As a parent to a nine-month-old, I never thought I would already be considering my child’s education. Before she was born, though, people brought up college funds and said such things as: “In a blink of an eye, you’ll be sending her off to college,” “Wait until she heads to Kindergarten!” and “Once she’s in school, you won’t have much say regarding the ‘princess’ stuff.” These well-intentioned words indicate how much we take our children’s education for granted in this society.
A thought rang out: Will we even be sending our daughter to school?
I did well as a student, though I didn’t really like school itself. Some extracurricular programs were nice, because they let me loose around the normal structures of the day-to-day proceedings. I loved a bunch of my teachers, the ones who engaged critical thought or who were real people in our presence. But the monotony of it all still sits with me half a lifetime later: assignments that didn’t make sense, Draconian rules that no one could explain, the way-too-early hours, arbitrary vindictiveness from authority figures.
Six years after I graduated high school I returned as a substitute teacher. Much had changed. State and national standards engulfed originality in the classroom. Discussions devolved from complex thought to figuring out ways to score well on the mandated state tests. Grade-schoolers brought home bags of books that weighed more than they did, and even these youngest of the lot had the razor’s edge of high stakes testing aimed directly at their necks.
Once, while in a classroom of hostile teens, a student challenged me, “Why are we doing this?” We were reading a simplified text of “Romeo and Juliet” that removed Shakespeare’s phrasing. I had no answer, because in that moment I was asking myself the same thing. Why were we doing this?
The ninth-graders before me had advanced to high school with limited literacy. Someone let them slip through the cracks, pushing them up and out without actually providing the education the school system promised. How happy would you be if you were asked to read but couldn’t? Or you could pronounce the words but not process the meaning? Each day, they saw me as the enemy, because it was my job to penalize them for having this inability. Because I was a long-term substitute teacher, I couldn’t really steer the ship. We stared each other down and waited out the 50 minutes, breathing deep sighs when we could part company.
Many teachers lamented state testing as a creativity zapper. I witnessed paint-by-numbers classes designed to do little else but raise scores. One year, an elementary school did away with recess since they hadn’t made the grade. Everyone knows that children benefit from down time during their day, but the pressure was on. Heads at the top would otherwise roll, so cosmetic surgery – outward toughness in stripping kids of their enjoyment – trumped sensibility.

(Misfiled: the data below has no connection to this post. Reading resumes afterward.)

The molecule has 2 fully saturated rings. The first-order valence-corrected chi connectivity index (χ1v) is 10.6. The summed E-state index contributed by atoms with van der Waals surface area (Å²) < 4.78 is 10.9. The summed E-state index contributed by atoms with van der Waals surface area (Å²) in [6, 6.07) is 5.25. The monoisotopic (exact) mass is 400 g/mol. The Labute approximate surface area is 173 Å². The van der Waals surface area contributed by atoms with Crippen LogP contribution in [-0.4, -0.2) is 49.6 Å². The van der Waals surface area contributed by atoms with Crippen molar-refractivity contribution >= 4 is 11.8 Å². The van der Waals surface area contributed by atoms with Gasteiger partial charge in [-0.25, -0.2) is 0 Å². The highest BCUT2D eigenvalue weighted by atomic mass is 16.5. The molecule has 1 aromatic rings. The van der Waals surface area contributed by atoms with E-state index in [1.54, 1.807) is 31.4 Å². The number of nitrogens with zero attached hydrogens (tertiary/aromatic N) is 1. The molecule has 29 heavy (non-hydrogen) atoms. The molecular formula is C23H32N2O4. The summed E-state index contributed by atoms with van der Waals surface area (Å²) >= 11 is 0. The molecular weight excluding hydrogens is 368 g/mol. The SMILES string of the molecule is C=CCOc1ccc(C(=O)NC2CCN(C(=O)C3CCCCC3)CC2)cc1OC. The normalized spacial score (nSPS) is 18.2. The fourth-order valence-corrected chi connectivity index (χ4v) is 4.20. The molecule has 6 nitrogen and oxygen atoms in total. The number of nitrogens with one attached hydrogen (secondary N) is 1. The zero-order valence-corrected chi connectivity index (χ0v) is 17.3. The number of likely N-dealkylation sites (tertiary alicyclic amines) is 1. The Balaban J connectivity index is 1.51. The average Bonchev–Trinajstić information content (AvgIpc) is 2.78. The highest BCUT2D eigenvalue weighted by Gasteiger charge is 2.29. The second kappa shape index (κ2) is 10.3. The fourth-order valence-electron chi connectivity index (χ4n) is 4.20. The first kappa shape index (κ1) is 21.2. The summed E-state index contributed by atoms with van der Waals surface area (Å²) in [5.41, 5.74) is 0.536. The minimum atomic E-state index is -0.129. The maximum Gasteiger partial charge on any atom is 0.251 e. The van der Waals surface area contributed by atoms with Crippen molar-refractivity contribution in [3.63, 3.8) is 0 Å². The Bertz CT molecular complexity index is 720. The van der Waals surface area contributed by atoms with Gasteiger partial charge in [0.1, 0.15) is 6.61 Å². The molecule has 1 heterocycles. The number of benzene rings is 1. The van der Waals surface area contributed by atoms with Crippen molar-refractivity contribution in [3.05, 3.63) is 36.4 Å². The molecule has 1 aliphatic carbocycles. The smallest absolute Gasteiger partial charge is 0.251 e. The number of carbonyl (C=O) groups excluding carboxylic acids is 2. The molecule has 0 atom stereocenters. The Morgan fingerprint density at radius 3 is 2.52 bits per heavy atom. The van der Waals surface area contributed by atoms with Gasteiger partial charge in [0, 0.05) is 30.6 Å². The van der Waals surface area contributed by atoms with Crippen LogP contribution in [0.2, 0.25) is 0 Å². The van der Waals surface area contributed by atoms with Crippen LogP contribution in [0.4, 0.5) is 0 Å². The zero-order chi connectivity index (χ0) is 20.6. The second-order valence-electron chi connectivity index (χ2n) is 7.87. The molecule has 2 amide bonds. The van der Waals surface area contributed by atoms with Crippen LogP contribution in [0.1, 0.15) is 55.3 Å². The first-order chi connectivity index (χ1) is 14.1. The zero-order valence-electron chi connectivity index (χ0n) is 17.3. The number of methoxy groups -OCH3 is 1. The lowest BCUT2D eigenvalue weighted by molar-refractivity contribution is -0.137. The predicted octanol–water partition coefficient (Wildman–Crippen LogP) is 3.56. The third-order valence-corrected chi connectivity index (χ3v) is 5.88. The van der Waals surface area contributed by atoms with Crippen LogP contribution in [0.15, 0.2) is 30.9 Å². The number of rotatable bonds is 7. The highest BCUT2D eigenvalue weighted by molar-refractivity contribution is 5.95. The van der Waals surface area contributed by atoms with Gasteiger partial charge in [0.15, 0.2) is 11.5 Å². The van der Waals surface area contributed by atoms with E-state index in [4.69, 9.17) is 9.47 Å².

Teachers often take the blame for bureaucratic “solutions” that create more problems. Those on the front lines are rarely listened to and most teachers I know want to educate kids deeply rather than throw facts and figures at them. Schooling has become an assembly line that doles out black-and-white punishment, teaches our kids to pass Pavlovian tests, and pushes invention and novelty out the back door. Though I know many good teachers, I don’t know many happy ones. Though I know many good students, I know few who love school.
I look at my daughter and she eats up learning right now! She explores her environment, discovers new abilities, and tries out three new ideas a minute, it seems. When she’s not wet, tired, or hungry, she smiles broadly and frequently. Life is so interesting to her that we think she hates sleep. Even at 1 a.m., when she’s flopping around on my tired wife, you can look at her and make out her grin through the darkness. How many schooled kids show this type of exuberance between September and June?
If resources dictate, we might send our daughter to mainstream schools, though we’re hoping to avoid this. High stakes testing and hyper-competitiveness have negative effects on a child’s psyche. (In college, I had to learn that B’s were not the end of the world, as my parents had tried to do for years.) I’ve been reading about alternative venues – from Waldorf to home to “unschools.” A decision has yet to be made and I’m glad we have time.
Teaching can be a noble profession and solving the public school crisis could be easy: Remove all standardized tests, limit class sizes, shorten the school day and year, and encourage creativity and critical thinking over mindless regurgitation. Politicians and school officials keep pushing the opposite, even though many people believe school problems are worse than ever.
After slogging through the paces for many years as a student, I went to graduate school at age 31. I did it by choice. Though my biology teacher had dogged me into despising the discipline two decades ago (to the point where I stopped taking science after eleventh grade), I achieved a Masters in Science last year. I was wholly engrossed in my classes and loved the learning process. I engaged, because it had meaning to me. I knew “why I was doing this.”
Let’s engage children while they’re eager and able to soak up vast quantities of knowledge. Schools share much in common with prisons these days. I’d rather see my daughter smile through her learning for the next eighteen years than have her lose recess because arbitrary measurements weren’t met.
How about you? Let me know your thoughts in the comments.